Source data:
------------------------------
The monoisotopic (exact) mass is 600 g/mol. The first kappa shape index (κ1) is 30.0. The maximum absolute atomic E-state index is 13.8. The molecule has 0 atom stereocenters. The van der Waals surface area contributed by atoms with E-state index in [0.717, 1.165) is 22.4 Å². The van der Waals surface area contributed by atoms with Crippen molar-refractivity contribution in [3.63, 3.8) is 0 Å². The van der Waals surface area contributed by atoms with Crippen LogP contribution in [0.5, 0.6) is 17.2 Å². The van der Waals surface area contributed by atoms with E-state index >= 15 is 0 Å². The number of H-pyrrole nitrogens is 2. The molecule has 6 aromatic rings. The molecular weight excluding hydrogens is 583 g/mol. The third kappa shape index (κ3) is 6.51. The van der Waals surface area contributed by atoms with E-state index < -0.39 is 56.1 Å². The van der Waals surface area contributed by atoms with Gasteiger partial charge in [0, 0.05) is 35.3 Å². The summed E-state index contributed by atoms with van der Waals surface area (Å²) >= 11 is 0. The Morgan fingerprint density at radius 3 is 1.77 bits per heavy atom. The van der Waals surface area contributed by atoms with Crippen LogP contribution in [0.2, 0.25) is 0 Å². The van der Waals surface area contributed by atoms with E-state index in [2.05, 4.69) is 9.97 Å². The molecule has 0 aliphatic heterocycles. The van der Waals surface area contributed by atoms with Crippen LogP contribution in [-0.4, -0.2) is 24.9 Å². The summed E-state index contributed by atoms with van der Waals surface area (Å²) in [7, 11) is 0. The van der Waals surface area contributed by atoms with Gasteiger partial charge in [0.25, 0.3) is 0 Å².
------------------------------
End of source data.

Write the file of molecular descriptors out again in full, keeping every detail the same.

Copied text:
The monoisotopic (exact) mass is 600 g/mol. The first kappa shape index (κ1) is 30.0. The maximum absolute atomic E-state index is 13.8. The molecule has 0 atom stereocenters. The van der Waals surface area contributed by atoms with E-state index in [0.717, 1.165) is 22.4 Å². The van der Waals surface area contributed by atoms with Crippen molar-refractivity contribution in [3.63, 3.8) is 0 Å². The van der Waals surface area contributed by atoms with Crippen LogP contribution in [0.5, 0.6) is 17.2 Å². The van der Waals surface area contributed by atoms with E-state index >= 15 is 0 Å². The number of H-pyrrole nitrogens is 2. The molecule has 6 aromatic rings. The molecular weight excluding hydrogens is 583 g/mol. The third kappa shape index (κ3) is 6.51. The van der Waals surface area contributed by atoms with E-state index < -0.39 is 56.1 Å². The van der Waals surface area contributed by atoms with Gasteiger partial charge in [0, 0.05) is 35.3 Å². The summed E-state index contributed by atoms with van der Waals surface area (Å²) >= 11 is 0. The Morgan fingerprint density at radius 3 is 1.77 bits per heavy atom. The van der Waals surface area contributed by atoms with Crippen LogP contribution in [0.2, 0.25) is 0 Å². The van der Waals surface area contributed by atoms with E-state index in [2.05, 4.69) is 9.97 Å². The molecule has 0 aliphatic heterocycles. The van der Waals surface area contributed by atoms with Crippen LogP contribution in [-0.4, -0.2) is 24.9 Å². The summed E-state index contributed by atoms with van der Waals surface area (Å²) in [7, 11) is 0. The van der Waals surface area contributed by atoms with Gasteiger partial charge in [0.25, 0.3) is 0 Å².